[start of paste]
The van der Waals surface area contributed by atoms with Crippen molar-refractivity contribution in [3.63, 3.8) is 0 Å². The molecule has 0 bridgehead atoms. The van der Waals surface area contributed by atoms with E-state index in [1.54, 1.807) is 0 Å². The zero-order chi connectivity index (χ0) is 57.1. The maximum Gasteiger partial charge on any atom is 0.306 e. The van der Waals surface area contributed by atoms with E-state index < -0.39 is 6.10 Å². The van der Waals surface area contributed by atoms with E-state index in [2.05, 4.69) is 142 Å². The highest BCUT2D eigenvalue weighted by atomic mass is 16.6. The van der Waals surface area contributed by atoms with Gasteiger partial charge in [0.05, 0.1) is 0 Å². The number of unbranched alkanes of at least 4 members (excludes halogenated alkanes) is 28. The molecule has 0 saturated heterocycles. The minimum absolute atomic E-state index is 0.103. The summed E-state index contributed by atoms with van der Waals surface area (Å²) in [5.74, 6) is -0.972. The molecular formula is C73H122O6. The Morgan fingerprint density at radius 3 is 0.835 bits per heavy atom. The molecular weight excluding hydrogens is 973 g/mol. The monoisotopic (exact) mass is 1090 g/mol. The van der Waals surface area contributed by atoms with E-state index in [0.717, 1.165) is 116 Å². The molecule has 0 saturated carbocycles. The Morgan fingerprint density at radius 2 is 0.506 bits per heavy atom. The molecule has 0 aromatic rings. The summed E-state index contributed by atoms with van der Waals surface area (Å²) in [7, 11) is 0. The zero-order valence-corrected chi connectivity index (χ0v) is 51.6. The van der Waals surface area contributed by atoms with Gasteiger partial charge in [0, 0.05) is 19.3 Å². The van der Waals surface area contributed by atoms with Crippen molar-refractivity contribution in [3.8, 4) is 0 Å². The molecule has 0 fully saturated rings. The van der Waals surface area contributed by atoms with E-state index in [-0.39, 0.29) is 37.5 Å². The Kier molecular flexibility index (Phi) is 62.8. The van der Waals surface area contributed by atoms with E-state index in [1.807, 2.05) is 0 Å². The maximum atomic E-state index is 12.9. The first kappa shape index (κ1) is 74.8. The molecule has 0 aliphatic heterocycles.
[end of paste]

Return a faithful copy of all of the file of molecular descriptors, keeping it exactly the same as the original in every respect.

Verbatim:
The van der Waals surface area contributed by atoms with Crippen molar-refractivity contribution in [3.63, 3.8) is 0 Å². The molecule has 0 bridgehead atoms. The van der Waals surface area contributed by atoms with E-state index in [1.54, 1.807) is 0 Å². The zero-order chi connectivity index (χ0) is 57.1. The maximum Gasteiger partial charge on any atom is 0.306 e. The van der Waals surface area contributed by atoms with E-state index < -0.39 is 6.10 Å². The van der Waals surface area contributed by atoms with E-state index in [2.05, 4.69) is 142 Å². The highest BCUT2D eigenvalue weighted by atomic mass is 16.6. The van der Waals surface area contributed by atoms with Gasteiger partial charge in [0.05, 0.1) is 0 Å². The number of unbranched alkanes of at least 4 members (excludes halogenated alkanes) is 28. The molecule has 0 saturated heterocycles. The minimum absolute atomic E-state index is 0.103. The summed E-state index contributed by atoms with van der Waals surface area (Å²) in [5.74, 6) is -0.972. The molecular formula is C73H122O6. The Morgan fingerprint density at radius 3 is 0.835 bits per heavy atom. The molecular weight excluding hydrogens is 973 g/mol. The monoisotopic (exact) mass is 1090 g/mol. The van der Waals surface area contributed by atoms with E-state index in [0.717, 1.165) is 116 Å². The molecule has 0 saturated carbocycles. The Morgan fingerprint density at radius 2 is 0.506 bits per heavy atom. The molecule has 0 aromatic rings. The summed E-state index contributed by atoms with van der Waals surface area (Å²) in [7, 11) is 0. The zero-order valence-corrected chi connectivity index (χ0v) is 51.6. The van der Waals surface area contributed by atoms with Gasteiger partial charge in [0, 0.05) is 19.3 Å². The van der Waals surface area contributed by atoms with Crippen molar-refractivity contribution in [3.8, 4) is 0 Å². The molecule has 0 fully saturated rings. The van der Waals surface area contributed by atoms with E-state index in [-0.39, 0.29) is 37.5 Å². The Kier molecular flexibility index (Phi) is 62.8. The van der Waals surface area contributed by atoms with E-state index in [1.807, 2.05) is 0 Å². The maximum atomic E-state index is 12.9. The first kappa shape index (κ1) is 74.8. The molecule has 0 aliphatic heterocycles.